Friday, April 15, 2005

Loan sharks 

It seems that the Ministry of Home Affairs has told the police to get tough on loan sharks.

At an annual Police Workplan Seminar yesterday, Home Affairs Minister Wong Kan Seng was reported by The Straits Times to have said that the police “are about to get tough” with loan sharks and have been told to “critically review” loan shark syndicates.

The Straits Times report also quoted Subhas Anandan, the president of the Association of Criminal Lawyers, as saying that the law should go after borrowers too.

“Without demand, loan sharks cannot exist. By borrowing from them, people are abetting the loan sharks in committing the offence. There’re some real opportunists who take advantage of loan sharks by borrowing and not paying, forcing the loan sharks to get back at them. Then they call the police,” he said.

He also had another idea: “Liberalise the industry, so they have a legal way of earning.”
If borrowers commit a crime, the police may be justified in going after them. Otherwise, Subhas Anandan’s suggestion cuts rather close to victim-blaming.

On his suggestion to liberalise the industry, we have to be careful here. Lending — indeed, finance as a whole — has long been a tightly-regulated industry, and for good reasons. Imprudent borrowing and lending can lead to serious negative social and economic consequences. And people are also often not good at handling money matters. There is also a good reason why the casino proposal is so controversial.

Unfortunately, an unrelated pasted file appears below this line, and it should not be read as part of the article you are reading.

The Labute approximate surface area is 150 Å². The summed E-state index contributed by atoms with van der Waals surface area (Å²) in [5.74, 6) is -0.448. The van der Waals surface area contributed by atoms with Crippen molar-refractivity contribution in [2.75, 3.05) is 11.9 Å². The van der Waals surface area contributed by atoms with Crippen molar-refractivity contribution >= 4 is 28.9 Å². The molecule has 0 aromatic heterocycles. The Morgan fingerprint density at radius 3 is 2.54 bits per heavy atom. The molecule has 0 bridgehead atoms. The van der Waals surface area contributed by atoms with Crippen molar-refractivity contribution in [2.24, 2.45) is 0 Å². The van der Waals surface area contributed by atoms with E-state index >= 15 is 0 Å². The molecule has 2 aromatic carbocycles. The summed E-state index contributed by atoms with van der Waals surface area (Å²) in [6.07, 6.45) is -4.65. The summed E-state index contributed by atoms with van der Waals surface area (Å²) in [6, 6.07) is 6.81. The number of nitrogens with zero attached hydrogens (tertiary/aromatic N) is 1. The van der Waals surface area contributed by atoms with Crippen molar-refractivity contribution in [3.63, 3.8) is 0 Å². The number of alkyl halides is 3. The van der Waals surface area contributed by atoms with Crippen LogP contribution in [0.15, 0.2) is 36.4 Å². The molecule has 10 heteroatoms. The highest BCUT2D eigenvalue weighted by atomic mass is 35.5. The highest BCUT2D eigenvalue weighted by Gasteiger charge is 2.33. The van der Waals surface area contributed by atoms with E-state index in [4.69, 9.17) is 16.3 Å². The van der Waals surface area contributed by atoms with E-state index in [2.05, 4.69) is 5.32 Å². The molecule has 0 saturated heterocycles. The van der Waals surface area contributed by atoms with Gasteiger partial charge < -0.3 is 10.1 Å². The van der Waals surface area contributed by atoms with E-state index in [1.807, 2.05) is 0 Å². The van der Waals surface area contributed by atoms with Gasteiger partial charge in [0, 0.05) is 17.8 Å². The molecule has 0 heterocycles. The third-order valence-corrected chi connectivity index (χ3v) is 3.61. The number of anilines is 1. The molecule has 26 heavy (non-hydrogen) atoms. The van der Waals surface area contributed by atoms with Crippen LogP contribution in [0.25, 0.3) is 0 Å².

If we want to help loan sharks go legitimate, by all means, but there is no reason they must continue lending money. There are other ways to earn a living.

Creating more job opportunities in the economy is one obvious approach. Of course, this is easier said than done. In addition, the people involved in loan shark activities often don’t fit in well in large organisations. So another approach would be to make it easy for them to start their own businesses.

These measures, of course, are all already part of the government agenda, and I have blogged on them frequently before. We just need to build on them.


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